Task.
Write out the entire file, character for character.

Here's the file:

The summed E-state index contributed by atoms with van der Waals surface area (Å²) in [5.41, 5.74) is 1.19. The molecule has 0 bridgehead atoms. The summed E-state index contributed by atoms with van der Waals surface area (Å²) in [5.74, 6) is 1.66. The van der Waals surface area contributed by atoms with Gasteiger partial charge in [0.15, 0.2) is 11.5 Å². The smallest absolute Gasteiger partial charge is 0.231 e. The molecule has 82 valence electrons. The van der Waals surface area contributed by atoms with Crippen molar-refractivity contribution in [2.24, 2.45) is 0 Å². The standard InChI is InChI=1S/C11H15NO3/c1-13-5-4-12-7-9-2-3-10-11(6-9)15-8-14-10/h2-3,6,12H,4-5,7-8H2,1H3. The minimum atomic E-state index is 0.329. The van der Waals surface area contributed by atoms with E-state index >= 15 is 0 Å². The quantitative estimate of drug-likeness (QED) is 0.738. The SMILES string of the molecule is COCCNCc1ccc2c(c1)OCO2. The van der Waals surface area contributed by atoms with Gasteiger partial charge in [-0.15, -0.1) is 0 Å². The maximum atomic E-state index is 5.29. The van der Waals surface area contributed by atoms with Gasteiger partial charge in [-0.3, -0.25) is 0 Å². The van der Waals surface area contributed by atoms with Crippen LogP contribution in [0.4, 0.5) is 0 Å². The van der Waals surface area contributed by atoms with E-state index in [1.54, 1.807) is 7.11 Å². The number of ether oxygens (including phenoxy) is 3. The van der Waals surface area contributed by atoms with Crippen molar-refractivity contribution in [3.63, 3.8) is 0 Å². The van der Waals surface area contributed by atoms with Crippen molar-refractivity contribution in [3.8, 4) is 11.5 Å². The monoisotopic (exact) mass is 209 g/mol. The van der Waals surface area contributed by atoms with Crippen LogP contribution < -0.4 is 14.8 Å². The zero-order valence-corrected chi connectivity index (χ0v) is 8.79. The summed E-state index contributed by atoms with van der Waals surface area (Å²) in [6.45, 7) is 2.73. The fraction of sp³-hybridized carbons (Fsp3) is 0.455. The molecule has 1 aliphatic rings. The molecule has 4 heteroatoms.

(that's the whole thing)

The summed E-state index contributed by atoms with van der Waals surface area (Å²) in [5.41, 5.74) is 1.19. The molecule has 0 bridgehead atoms. The summed E-state index contributed by atoms with van der Waals surface area (Å²) in [5.74, 6) is 1.66. The van der Waals surface area contributed by atoms with Gasteiger partial charge in [0.15, 0.2) is 11.5 Å². The smallest absolute Gasteiger partial charge is 0.231 e. The molecule has 82 valence electrons. The van der Waals surface area contributed by atoms with Crippen molar-refractivity contribution in [2.24, 2.45) is 0 Å². The standard InChI is InChI=1S/C11H15NO3/c1-13-5-4-12-7-9-2-3-10-11(6-9)15-8-14-10/h2-3,6,12H,4-5,7-8H2,1H3. The minimum atomic E-state index is 0.329. The van der Waals surface area contributed by atoms with E-state index >= 15 is 0 Å². The quantitative estimate of drug-likeness (QED) is 0.738. The SMILES string of the molecule is COCCNCc1ccc2c(c1)OCO2. The van der Waals surface area contributed by atoms with Gasteiger partial charge in [-0.15, -0.1) is 0 Å². The maximum atomic E-state index is 5.29. The van der Waals surface area contributed by atoms with Gasteiger partial charge in [-0.3, -0.25) is 0 Å². The van der Waals surface area contributed by atoms with Crippen LogP contribution in [0.4, 0.5) is 0 Å². The van der Waals surface area contributed by atoms with E-state index in [1.54, 1.807) is 7.11 Å². The number of ether oxygens (including phenoxy) is 3. The van der Waals surface area contributed by atoms with Crippen molar-refractivity contribution in [3.63, 3.8) is 0 Å². The van der Waals surface area contributed by atoms with Crippen molar-refractivity contribution in [3.8, 4) is 11.5 Å². The monoisotopic (exact) mass is 209 g/mol. The van der Waals surface area contributed by atoms with Crippen LogP contribution < -0.4 is 14.8 Å². The zero-order valence-corrected chi connectivity index (χ0v) is 8.79. The summed E-state index contributed by atoms with van der Waals surface area (Å²) in [6.45, 7) is 2.73. The fraction of sp³-hybridized carbons (Fsp3) is 0.455. The molecule has 1 aliphatic rings. The molecule has 4 heteroatoms.